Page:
Experts believe thousands of Japanese employees have died from “karoshi.” or death by overwork, last year.
Japan has an unforgiving job culture that glues workers to overtime hours, which may include social time with superiors. Even worse, these hours are rendered for free.
According to the Washington Post
, karoshi can result from a heart attacks, strokes or even suicide triggered by overworking. Koji Morioka, professor from Kansai University, told the Post:
“In a Japanese workplace, overtime work is always there. It’s almost as if it is part of scheduled working hours. It’s not forced by anyone, but workers feel it like it’s compulsory.”
Karoshi is often seen among males, but it is now found to increase among females. Victims are often in their 20s. Any family left behind are entitled to compensation, but most who apply for it end up unsuccessful.
Japan’s trend of working more hours kicked off in the 1970’s as an attempt to maximize earnings. Unfortunately, it remained to this date as a problematic norm. Standard work hours is 40 in a week, but many employees endure more hours to ensure job security.
Unethical employers are believed to run a “bait-and-switch” system, which attracts applicants by advertising full-time positions with sensible work hours. Once successful, a candidate is given an irregular contract that carries longer work hours.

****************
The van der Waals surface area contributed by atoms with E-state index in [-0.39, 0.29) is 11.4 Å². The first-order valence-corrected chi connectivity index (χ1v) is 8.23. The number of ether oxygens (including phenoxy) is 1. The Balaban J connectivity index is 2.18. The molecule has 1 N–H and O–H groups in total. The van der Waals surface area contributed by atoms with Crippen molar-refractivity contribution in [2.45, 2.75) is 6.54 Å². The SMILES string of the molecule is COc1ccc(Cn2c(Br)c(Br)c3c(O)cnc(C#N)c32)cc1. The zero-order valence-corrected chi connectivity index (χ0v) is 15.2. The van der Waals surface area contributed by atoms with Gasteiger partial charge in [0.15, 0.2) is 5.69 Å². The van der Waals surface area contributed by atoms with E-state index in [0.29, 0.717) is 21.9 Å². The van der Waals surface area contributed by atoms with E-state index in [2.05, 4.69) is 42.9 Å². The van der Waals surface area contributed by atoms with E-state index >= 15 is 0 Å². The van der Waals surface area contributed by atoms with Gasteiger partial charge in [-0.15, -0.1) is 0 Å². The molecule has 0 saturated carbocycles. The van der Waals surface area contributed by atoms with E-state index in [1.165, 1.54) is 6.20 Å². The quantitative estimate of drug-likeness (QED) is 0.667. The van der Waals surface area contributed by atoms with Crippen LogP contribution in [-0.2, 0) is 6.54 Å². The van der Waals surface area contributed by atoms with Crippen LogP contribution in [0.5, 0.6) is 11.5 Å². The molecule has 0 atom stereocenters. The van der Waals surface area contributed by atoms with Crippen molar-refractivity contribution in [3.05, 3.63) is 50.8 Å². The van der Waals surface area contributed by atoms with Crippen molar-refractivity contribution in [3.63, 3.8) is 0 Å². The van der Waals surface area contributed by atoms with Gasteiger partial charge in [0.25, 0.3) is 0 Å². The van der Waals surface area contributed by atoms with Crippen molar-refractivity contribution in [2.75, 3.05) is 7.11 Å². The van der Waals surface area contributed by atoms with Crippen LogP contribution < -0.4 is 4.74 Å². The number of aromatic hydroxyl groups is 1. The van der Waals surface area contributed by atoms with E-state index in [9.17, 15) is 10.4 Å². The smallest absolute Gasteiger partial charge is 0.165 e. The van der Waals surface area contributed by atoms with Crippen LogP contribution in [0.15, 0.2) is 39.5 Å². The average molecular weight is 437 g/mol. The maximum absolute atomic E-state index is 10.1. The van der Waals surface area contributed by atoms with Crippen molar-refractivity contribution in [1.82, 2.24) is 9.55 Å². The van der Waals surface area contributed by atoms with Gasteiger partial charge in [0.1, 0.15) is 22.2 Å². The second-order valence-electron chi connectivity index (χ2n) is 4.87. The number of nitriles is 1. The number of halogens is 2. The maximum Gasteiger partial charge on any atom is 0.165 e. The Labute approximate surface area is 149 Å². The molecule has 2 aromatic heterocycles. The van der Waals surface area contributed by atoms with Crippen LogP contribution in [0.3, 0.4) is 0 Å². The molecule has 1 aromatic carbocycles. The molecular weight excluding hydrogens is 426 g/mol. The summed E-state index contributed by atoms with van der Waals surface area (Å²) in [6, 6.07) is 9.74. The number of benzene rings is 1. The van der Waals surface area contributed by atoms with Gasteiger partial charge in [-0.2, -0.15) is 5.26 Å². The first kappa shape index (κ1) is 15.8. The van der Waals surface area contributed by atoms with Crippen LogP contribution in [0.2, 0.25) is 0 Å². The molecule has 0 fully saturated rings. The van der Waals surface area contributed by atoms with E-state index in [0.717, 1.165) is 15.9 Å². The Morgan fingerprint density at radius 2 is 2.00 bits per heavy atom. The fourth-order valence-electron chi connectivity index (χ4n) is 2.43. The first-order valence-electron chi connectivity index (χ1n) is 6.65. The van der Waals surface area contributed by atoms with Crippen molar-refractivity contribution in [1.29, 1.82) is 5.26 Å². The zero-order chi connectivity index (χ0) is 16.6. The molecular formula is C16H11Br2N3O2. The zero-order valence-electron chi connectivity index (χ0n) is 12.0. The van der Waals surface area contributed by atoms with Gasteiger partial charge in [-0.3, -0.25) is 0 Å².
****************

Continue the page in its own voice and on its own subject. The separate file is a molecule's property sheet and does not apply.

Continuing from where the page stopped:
Japan has a National Defense Counsel for Victims of Karoshi, but its secretary general, Hiroshi Kawahito, said the government lacks effort. He previously told Reuters
“The government hosts a lot of symposiums and makes posters about the problem, but this is propaganda. The real problem is reducing working hours, and the government is not doing enough.”
Karoshi is only one of Japan’s issues related to its workforce. At this point, it has labor shortages caused by an aging population, gap in skills and immigration curbs, Wall Street Journal
What do you think about Japan’s obsession with work?
A daily dose of Asian America's essential stories, in under 5 minutes.
Get our collection of Asian America's most essential stories to your inbox daily for free.
Unsure? Check out our Newsletter Archive.